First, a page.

Despite everything, sometimes I’m not sure where to find my dream job. I now know it doesn’t matter. The city, along with the governments of Québec and Canada, as well as educational institutions and professional associations mobilize all resources to publicize job offers to those looking for a job.

What’s more, Montréal is home to several international organizations, various research centres and industrial clusters that do have internships and job openings. As an example, for those interested in international affairs, Connexion Internationale de Montréal (CIMtl) can connect and equip young professionals in the Montréal area with jobs and launch them in their careers. The organization also offers a mentorship program whereby students and young professionals can receive support while looking for a job in their chosen field.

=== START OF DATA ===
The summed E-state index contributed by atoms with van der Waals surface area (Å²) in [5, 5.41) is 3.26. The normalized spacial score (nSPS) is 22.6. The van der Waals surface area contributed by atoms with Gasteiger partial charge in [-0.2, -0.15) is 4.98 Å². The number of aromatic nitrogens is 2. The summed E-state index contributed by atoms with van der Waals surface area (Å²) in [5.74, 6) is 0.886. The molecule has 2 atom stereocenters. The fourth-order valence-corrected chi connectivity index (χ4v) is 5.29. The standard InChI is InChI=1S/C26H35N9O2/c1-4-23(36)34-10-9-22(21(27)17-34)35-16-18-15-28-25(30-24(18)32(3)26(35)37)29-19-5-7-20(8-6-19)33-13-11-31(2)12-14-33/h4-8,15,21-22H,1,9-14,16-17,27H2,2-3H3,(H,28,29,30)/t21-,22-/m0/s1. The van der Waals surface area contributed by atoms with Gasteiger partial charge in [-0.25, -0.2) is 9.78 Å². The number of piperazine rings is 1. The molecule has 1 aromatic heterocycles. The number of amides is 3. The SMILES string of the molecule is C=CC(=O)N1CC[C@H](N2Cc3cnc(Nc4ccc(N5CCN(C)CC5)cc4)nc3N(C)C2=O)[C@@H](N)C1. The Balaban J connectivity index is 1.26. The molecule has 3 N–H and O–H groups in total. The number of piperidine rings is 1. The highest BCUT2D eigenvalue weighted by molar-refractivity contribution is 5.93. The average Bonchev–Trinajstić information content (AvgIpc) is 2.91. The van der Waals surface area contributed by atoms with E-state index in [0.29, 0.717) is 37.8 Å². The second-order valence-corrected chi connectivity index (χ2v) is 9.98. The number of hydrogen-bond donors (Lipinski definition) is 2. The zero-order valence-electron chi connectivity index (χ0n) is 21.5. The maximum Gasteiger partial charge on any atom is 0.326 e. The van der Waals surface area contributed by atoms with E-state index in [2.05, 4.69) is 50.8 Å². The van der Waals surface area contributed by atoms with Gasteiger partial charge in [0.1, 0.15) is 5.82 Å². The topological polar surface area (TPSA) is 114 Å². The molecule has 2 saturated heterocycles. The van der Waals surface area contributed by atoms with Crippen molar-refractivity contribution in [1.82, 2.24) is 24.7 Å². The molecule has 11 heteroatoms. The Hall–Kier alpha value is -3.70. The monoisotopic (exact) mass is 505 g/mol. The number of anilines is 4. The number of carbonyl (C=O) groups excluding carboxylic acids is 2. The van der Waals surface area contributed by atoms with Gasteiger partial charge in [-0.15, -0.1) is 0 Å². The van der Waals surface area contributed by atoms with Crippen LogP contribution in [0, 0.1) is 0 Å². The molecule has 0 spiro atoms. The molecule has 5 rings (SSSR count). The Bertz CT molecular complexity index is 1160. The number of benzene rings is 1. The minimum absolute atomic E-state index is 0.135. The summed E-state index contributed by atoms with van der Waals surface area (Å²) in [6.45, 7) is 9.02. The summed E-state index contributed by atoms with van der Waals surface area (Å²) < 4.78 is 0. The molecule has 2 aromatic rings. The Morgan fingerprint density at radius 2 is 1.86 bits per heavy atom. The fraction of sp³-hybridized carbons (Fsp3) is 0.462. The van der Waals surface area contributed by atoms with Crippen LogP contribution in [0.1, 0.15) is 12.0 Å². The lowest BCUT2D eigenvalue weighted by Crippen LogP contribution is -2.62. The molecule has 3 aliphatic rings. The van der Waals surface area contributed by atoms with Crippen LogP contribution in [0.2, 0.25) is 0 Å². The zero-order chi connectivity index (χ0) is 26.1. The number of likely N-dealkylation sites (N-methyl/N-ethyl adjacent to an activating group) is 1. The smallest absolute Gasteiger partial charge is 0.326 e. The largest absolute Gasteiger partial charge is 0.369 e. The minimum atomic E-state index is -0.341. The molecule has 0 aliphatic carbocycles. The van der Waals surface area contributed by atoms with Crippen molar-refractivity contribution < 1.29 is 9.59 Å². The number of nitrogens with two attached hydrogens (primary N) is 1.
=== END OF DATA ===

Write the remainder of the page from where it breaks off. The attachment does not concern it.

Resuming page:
Transition to online studies

Yet, the pandemic changed everything. The public health crisis hit Montréal in March 2020 and universities adopted a new way of doing things – virtual courses, campuses that were not accessible or with very limited access and academic services only available online.

The mandatory transition to virtual mode in spring 2020 really stressed me out. University students, professors and staff who were not prepared for this more than unlikely situation had to be resilient. As university is a place for socializing and integrating into life in Montréal for international students, the future seemed bleak. What’s more, the health crisis caused immigration concerns for many foreign students, including documents that needed to get extensions.

I can say today that Montréal is a reassuring city, no one is abandoned here, and the academic community quickly adapts to change. Foreign students continue with their studies without any disruption. By isolating myself at home, like everyone else, and by taking my courses online, I did feel close to my network despite everything.